- Real estate investor Sam Zell told attendees of the SALT conference in Las Vegas that there will be a chance to buy discounted real estate in a couple years, specifically apartments and office buildings.
- While prices are less "speculative" now than they were four or five years ago, Zell still thinks now is the time to be adding to your cash reserves, not pushing it into the real-estate market.
- The controversial billionaire investor, who made headlines last year when he used vulgar language when talking about hiring more women in the investment industry, also called Trump’s $2 trillion infrastructure plan "a lot of bullshit."
Billionaire real estate investor Sam Zell is building up his pool of cash, planning to put it to use in a couple years.
Compared to four or five years ago, prices for real estate have become "less speculative," but are still too high for Zell’s taste, the founder of Equity International told attendees of the SALT conference in Las Vegas.
"I think there’s going to be an opportunity" in the next few years, Zell said, to buy cheap apartment and office buildings because of oversupply.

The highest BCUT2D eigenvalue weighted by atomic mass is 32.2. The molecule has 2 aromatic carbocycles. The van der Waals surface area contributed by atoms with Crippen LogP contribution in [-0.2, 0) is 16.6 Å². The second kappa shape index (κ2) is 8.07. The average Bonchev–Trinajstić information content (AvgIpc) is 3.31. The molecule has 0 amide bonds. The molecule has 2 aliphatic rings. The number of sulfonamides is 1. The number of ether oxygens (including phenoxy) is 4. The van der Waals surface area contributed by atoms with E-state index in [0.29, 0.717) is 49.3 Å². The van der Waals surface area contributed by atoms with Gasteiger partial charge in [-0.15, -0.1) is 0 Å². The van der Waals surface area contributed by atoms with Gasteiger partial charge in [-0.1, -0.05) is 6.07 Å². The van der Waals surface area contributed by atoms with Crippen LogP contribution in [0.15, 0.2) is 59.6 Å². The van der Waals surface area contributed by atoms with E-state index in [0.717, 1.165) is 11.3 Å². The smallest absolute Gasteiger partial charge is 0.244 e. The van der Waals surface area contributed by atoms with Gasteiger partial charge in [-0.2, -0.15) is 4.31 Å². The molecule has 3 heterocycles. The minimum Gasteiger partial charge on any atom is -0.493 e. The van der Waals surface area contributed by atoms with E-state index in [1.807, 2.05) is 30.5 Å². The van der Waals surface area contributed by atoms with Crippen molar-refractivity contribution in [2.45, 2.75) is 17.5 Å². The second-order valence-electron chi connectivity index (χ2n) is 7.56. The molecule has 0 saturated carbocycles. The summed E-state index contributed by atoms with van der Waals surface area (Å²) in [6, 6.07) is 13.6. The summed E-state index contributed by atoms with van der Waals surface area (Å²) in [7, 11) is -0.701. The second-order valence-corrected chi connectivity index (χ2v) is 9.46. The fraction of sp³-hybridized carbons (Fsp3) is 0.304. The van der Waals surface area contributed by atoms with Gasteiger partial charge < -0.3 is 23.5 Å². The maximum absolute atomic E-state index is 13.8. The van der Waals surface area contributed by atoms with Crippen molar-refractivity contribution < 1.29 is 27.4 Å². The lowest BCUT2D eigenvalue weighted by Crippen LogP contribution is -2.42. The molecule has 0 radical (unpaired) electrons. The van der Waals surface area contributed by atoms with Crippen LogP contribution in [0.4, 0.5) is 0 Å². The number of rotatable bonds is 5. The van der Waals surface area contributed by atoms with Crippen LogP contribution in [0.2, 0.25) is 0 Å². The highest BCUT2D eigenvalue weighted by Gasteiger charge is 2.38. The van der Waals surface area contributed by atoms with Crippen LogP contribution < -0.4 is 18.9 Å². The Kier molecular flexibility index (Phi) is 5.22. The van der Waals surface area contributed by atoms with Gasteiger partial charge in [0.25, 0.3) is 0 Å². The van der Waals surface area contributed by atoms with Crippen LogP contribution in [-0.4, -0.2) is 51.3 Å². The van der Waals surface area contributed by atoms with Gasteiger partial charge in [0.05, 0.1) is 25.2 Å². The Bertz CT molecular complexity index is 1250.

"We’ve seen a lot of apartments built in the last years, we’ve seen a staggering amount of office space," he said, saying he doesn’t believe the demand matches the new construction.
Because of this coming opportunity, Zell said "this is the time to accumulate capital."
The billionaire investor, who was uninvited to UCLA last year because of vulgar comments he made about hiring women and his controversial ownership of The Los Angeles Times, also called the $2 trillion infrastructure plan that President Donald Trump and top Democratic leadership "a lot of bullshit."
"I don’t think it’s real," Zell said, while also acknowledging that the country needs infrastructure renovations.
"Public and private partnerships, unless there’s a specific project in mind, don’t work."
Zell also pushed back on his fellow real-estate developer, saying Trump’s immigration stances are not going to help the country.
"I don’t think anyone in this room thinks this country is full," said Zell, whose parents immigrated to the United States from Poland at the beginning of World War II.
"We don’t have enough competent, qualified, educated people."
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